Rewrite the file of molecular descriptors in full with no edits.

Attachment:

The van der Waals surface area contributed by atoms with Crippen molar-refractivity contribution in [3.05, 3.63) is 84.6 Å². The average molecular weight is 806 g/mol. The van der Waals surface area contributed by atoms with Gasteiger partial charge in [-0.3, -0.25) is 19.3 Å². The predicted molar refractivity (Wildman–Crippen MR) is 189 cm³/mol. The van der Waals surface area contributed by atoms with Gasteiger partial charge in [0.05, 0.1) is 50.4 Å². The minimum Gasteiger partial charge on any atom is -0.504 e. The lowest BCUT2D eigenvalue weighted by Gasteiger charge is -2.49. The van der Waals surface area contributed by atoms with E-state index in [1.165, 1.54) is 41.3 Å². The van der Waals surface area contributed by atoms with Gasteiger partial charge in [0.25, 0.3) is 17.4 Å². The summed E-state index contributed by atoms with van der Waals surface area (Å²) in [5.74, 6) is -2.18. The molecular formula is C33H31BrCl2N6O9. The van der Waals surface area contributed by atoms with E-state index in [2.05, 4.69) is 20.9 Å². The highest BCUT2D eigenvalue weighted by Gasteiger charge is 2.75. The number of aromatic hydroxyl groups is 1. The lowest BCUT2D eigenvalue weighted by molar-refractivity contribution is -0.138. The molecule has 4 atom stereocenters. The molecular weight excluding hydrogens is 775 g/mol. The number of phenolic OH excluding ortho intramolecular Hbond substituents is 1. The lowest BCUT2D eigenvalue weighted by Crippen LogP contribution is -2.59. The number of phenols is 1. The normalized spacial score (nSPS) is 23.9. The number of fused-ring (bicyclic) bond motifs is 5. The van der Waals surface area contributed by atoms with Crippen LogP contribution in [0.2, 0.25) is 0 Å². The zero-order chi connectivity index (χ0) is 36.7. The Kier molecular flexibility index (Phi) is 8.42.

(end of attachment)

The van der Waals surface area contributed by atoms with Crippen molar-refractivity contribution in [3.05, 3.63) is 84.6 Å². The average molecular weight is 806 g/mol. The van der Waals surface area contributed by atoms with Gasteiger partial charge in [-0.3, -0.25) is 19.3 Å². The predicted molar refractivity (Wildman–Crippen MR) is 189 cm³/mol. The van der Waals surface area contributed by atoms with Gasteiger partial charge in [0.05, 0.1) is 50.4 Å². The minimum Gasteiger partial charge on any atom is -0.504 e. The lowest BCUT2D eigenvalue weighted by Gasteiger charge is -2.49. The van der Waals surface area contributed by atoms with E-state index in [1.165, 1.54) is 41.3 Å². The van der Waals surface area contributed by atoms with Gasteiger partial charge in [0.25, 0.3) is 17.4 Å². The summed E-state index contributed by atoms with van der Waals surface area (Å²) in [5.74, 6) is -2.18. The molecular formula is C33H31BrCl2N6O9. The van der Waals surface area contributed by atoms with E-state index in [2.05, 4.69) is 20.9 Å². The highest BCUT2D eigenvalue weighted by Gasteiger charge is 2.75. The number of aromatic hydroxyl groups is 1. The lowest BCUT2D eigenvalue weighted by molar-refractivity contribution is -0.138. The molecule has 4 atom stereocenters. The molecular weight excluding hydrogens is 775 g/mol. The number of phenolic OH excluding ortho intramolecular Hbond substituents is 1. The lowest BCUT2D eigenvalue weighted by Crippen LogP contribution is -2.59. The number of phenols is 1. The normalized spacial score (nSPS) is 23.9. The number of fused-ring (bicyclic) bond motifs is 5. The van der Waals surface area contributed by atoms with Crippen LogP contribution in [0.2, 0.25) is 0 Å². The zero-order chi connectivity index (χ0) is 36.7. The Kier molecular flexibility index (Phi) is 8.42.